Perioperative Supplemental Oxygen Does Not Worsen Long-Term Mortality of Colorectal Surgery Patients.

Podolyak, Attila; Sessler, Daniel I; Reiterer, Christian; Fleischmann, Edith; Akça, Ozan; Mascha, Edward J; Greif, Robert; Kurz, Andrea (2016). Perioperative Supplemental Oxygen Does Not Worsen Long-Term Mortality of Colorectal Surgery Patients. Anesthesia and analgesia, 122(6), pp. 1907-1911. Lippincott Williams & Wilkins 10.1213/ANE.0000000000001316

[img] Text
00000539-201606000-00029.pdf - Published Version
Restricted to registered users only
Available under License Publisher holds Copyright.

Download (711kB) | Request a copy

BACKGROUND A follow-up analysis from a large trial of oxygen and surgical-site infections reported increased long-term mortality among patients receiving supplemental oxygen, especially those having cancer surgery. Although concerning, there is no obvious mechanism linking oxygen to long-term mortality. We thus tested the hypothesis that supplemental oxygen does not increase long-term mortality in patients undergoing colorectal surgery. Secondarily, we evaluated whether the effect of supplemental oxygen on mortality depended on cancer status. METHODS Mortality data were obtained for 927 patients who participated in 2 randomized trials evaluating the effect of supplemental oxygen on wound infection. We assessed the effect of 80% vs 30% oxygen on long-term mortality across 4 clinical sites in the 2 trials using a Cox proportional hazards regression model stratified by study and site. Kaplan-Meier survival estimates were calculated for each trial. Finally, we report site-stratified hazard ratios for patients with and without cancer at baseline. RESULTS There was no effect of 80% vs 30% oxygen on mortality, with an overall site-stratified hazard ratio of 0.93 (95% confidence interval [CI], 0.72-1.20; P = 0.57). The treatment effect was consistent across the 2 original studies (interaction P = 0.88) and across the 4 sites (P = 0.84). There was no difference between patients with (n = 451) and without (n = 450) cancer (interaction P = 0.51), with hazard ratio of 0.85 (95% CI, 0.64-1.1) for cancer patients and 0.97 (0.53-1.8) for noncancer patients. CONCLUSIONS In contrast to the only previous publication, we found that supplemental oxygen had no influence on long-term mortality in the overall surgical population or in patients having cancer surgery.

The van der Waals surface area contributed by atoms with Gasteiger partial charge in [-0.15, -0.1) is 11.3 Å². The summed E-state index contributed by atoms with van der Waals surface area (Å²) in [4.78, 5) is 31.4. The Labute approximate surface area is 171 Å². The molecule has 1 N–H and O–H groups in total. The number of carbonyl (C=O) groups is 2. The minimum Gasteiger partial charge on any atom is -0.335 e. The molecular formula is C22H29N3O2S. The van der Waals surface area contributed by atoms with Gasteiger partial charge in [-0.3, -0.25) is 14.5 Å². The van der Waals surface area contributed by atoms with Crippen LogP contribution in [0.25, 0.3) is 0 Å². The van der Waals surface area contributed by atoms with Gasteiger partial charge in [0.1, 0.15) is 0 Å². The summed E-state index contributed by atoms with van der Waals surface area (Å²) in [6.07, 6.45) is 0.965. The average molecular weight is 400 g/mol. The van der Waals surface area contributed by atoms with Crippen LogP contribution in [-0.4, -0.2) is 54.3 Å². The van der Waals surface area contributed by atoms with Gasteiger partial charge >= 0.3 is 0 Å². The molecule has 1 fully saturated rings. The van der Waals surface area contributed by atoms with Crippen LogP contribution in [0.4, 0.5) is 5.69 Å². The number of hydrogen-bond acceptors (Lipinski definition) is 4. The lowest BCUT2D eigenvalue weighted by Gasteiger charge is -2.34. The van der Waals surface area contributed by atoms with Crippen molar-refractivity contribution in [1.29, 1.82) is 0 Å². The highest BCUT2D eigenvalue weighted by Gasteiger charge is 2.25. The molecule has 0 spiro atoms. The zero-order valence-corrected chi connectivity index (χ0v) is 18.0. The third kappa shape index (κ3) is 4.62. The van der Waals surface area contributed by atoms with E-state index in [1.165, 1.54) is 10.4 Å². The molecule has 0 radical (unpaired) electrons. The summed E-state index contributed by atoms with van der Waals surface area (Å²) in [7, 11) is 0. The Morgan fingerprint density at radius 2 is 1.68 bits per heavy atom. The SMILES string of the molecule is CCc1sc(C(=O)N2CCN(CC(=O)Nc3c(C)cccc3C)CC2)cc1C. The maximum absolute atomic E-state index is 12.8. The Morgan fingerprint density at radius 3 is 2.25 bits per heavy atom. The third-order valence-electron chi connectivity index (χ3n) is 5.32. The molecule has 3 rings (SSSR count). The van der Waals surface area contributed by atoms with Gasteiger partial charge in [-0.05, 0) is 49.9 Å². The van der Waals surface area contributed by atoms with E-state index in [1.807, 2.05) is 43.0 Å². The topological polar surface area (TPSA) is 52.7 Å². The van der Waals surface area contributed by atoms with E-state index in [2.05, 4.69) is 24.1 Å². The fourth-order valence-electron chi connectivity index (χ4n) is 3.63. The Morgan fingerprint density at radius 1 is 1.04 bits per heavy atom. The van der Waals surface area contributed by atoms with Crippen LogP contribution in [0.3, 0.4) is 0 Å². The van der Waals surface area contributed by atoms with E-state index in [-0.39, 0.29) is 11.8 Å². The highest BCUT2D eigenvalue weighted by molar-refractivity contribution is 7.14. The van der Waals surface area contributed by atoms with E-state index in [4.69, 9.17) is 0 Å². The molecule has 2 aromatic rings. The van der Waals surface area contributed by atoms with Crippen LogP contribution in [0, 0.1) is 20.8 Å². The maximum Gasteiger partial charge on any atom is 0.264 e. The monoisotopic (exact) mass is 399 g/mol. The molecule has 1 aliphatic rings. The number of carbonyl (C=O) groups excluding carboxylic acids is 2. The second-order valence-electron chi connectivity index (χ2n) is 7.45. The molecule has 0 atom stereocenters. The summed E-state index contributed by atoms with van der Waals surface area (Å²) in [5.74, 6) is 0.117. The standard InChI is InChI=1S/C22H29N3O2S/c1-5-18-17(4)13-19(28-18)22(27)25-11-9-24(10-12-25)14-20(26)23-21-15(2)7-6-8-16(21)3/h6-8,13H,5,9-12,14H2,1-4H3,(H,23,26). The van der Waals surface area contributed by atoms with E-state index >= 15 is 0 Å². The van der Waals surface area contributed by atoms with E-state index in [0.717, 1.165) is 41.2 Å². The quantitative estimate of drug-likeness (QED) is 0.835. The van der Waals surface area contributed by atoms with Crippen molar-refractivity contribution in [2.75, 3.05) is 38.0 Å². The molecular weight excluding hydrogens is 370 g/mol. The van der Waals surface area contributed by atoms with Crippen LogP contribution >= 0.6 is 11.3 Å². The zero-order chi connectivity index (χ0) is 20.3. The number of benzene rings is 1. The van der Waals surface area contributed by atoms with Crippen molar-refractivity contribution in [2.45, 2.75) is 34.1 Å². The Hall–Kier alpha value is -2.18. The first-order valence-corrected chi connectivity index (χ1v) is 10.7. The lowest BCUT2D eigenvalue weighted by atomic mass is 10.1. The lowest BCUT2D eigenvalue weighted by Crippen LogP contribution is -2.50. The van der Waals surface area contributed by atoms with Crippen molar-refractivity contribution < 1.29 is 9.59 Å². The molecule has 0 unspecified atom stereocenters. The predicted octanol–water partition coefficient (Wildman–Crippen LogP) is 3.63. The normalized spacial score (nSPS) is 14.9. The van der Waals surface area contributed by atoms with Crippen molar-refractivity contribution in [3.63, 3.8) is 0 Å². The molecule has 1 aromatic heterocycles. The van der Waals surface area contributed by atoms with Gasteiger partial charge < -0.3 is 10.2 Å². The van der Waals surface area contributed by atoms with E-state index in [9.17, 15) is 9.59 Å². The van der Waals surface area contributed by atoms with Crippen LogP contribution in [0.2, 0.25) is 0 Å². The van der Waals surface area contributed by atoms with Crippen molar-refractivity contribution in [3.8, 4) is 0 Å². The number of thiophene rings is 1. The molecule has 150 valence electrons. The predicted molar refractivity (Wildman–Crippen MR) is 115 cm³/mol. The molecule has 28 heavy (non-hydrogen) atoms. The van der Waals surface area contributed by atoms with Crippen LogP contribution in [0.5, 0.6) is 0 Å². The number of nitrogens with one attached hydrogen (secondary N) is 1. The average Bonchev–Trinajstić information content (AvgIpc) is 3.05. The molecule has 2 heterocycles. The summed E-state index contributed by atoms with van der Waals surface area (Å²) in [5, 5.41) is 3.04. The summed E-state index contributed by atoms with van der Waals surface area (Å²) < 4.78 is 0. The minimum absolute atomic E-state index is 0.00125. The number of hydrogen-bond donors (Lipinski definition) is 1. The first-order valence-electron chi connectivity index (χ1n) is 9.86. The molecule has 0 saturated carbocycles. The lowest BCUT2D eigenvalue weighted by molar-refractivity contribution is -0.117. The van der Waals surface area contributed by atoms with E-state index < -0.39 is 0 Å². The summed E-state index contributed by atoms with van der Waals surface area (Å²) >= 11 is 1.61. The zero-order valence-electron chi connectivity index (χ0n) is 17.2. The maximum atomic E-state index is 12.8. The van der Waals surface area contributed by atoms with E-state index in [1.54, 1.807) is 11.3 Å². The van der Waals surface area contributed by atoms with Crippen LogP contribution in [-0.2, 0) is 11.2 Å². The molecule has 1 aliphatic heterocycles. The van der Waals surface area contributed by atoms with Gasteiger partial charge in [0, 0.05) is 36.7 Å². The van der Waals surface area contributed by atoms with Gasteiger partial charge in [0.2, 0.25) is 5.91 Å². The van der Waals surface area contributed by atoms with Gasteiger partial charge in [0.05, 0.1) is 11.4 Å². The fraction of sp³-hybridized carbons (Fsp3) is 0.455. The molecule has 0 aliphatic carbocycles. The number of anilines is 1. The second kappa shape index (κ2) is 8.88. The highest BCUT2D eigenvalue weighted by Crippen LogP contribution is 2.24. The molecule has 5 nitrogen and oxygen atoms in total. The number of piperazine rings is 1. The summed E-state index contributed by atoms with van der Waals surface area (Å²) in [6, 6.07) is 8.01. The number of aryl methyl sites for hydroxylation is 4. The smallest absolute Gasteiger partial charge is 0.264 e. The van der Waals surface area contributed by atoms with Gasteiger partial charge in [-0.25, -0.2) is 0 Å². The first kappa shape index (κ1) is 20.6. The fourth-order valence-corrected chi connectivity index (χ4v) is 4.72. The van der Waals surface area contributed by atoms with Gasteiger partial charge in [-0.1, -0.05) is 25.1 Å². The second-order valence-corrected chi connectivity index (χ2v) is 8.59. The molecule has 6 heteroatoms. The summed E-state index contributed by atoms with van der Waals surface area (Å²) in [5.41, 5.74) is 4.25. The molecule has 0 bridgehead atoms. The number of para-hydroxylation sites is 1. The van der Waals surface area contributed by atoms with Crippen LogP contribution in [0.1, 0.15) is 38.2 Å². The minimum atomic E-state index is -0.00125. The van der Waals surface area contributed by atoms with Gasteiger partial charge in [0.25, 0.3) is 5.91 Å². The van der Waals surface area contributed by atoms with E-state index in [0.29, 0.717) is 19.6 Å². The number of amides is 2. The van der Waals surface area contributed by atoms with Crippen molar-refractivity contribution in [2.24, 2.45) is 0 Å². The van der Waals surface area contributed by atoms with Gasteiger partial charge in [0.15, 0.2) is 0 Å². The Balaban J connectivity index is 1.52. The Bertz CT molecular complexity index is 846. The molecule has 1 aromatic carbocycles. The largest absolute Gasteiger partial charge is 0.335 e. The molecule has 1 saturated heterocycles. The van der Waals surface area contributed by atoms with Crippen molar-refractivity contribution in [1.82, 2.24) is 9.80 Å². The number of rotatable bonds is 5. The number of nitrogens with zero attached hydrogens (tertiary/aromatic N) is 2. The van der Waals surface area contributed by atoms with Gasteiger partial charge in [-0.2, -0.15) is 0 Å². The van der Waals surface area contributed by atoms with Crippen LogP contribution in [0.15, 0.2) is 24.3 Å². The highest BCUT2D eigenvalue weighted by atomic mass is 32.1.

Item Type:

Journal Article (Original Article)


04 Faculty of Medicine > Department of Intensive Care, Emergency Medicine and Anaesthesiology (DINA) > Clinic and Policlinic for Anaesthesiology and Pain Therapy

UniBE Contributor:

Greif, Robert and Kurz, Andrea


600 Technology > 610 Medicine & health




Lippincott Williams & Wilkins




Jeannie Wurz

Date Deposited:

22 Feb 2017 09:47

Last Modified:

23 Jan 2018 12:13

Publisher DOI:


PubMed ID:





Actions (login required)

Edit item Edit item
Provide Feedback